Civil may refer to:
Civil engineering is a professional engineering discipline that deals with the design, construction, and maintenance of the physical and naturally built environment, including works such as roads, bridges, canals, dams, airports, sewerage systems, pipelines, and railways. Civil engineering is traditionally broken into a number of sub-disciplines. It is the second-oldest engineering discipline after military engineering, and it is defined to distinguish non-military engineering from military engineering. Civil engineering takes place in the public sector from municipal through to national governments, and in the private sector from individual homeowners through to international companies.
Construction is the process of constructing a building or infrastructure. Construction differs from manufacturing in that manufacturing typically involves mass production of similar items without a designated purchaser, while construction typically takes place on location for a known client. Construction as an industry comprises six to nine percent of the gross domestic product of developed countries. Construction starts with planning, design, and financing; it continues until the project is built and ready for use.
Construction Project Management (CM) is a professional service that uses specialized, project management techniques to oversee the planning, design, and construction of a project, from its beginning to its end. The purpose of CM is to control a project's time, cost and quality. CM is compatible with all project delivery systems, including design-bid-build, design-build, CM At-Risk and Public Private Partnerships. Professional construction managers may be reserved for lengthy, large-scale, high budget undertakings (commercial real estate, transportation infrastructure, industrial facilities, and military infrastructure), called capital projects.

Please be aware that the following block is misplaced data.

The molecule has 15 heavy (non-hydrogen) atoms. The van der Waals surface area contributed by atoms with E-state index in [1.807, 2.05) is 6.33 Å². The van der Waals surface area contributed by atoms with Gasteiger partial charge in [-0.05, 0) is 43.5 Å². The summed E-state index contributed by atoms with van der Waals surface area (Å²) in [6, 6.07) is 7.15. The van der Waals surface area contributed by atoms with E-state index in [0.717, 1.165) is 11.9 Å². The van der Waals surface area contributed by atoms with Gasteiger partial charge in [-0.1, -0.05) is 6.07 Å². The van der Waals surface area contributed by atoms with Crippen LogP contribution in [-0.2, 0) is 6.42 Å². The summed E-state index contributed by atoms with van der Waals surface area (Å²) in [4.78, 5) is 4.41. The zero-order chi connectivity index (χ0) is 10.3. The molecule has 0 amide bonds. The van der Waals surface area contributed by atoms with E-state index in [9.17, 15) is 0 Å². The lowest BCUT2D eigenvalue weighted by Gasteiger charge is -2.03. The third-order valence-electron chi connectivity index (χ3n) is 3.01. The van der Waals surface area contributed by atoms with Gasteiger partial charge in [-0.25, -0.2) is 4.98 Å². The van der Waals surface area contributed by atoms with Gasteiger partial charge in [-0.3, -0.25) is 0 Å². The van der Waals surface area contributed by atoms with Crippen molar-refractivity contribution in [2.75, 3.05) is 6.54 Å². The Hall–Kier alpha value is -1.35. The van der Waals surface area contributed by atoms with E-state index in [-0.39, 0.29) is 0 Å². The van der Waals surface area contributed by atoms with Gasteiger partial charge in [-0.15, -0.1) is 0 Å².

Engineering is the creative application of science, mathematical methods, and empirical evidence to the innovation, design, construction, operation and maintenance of structures, machines, materials, devices, systems, processes, and organizations. The discipline of engineering encompasses a broad range of more specialized fields of engineering, each with a more specific emphasis on particular areas of applied mathematics, applied science, and types of application. See glossary of engineering.
Management (or managing) is the administration of an organization, whether it is a business, a not-for-profit organization, or government body. Management includes the activities of setting the strategy of an organization and coordinating the efforts of its employees (or of volunteers) to accomplish its objectives through the application of available resources, such as financial, natural, technological, and human resources. The term "management" may also refer to those people who manage an organization.
The form a city assumes as it evolves over time owes more to large-scale works of civil engineering - what we now call infrastructure - than almost any other factor save topography.
Martin Filler, in Up in the Park, August 13, 2009
There is nothing in machinery, there is nothing in embankments and railways and iron bridges and engineering devices to oblige them to be ugly. Ugliness is the measure of imperfection.
H. G. Wells (2012), in Gaither's Dictionary of Scientific Quotations: A Collection of Approximatel, p. 1201
Mechanical differs from Civil Engineering in the fact that the former provides or makes what the latter uses. On this account, a knowledge of mechanical engineering is of invaluable service to the civil engineer, and it should be the rule to obtain this practically, whatever branch of engineering the student may ultimately follow.
Frederick Dye (1895) Popular engineering: being interesting and instructive examples in civil, mechanical, electrical, chemical, mining, military and naval engineering graphically and plainly described...". p. 212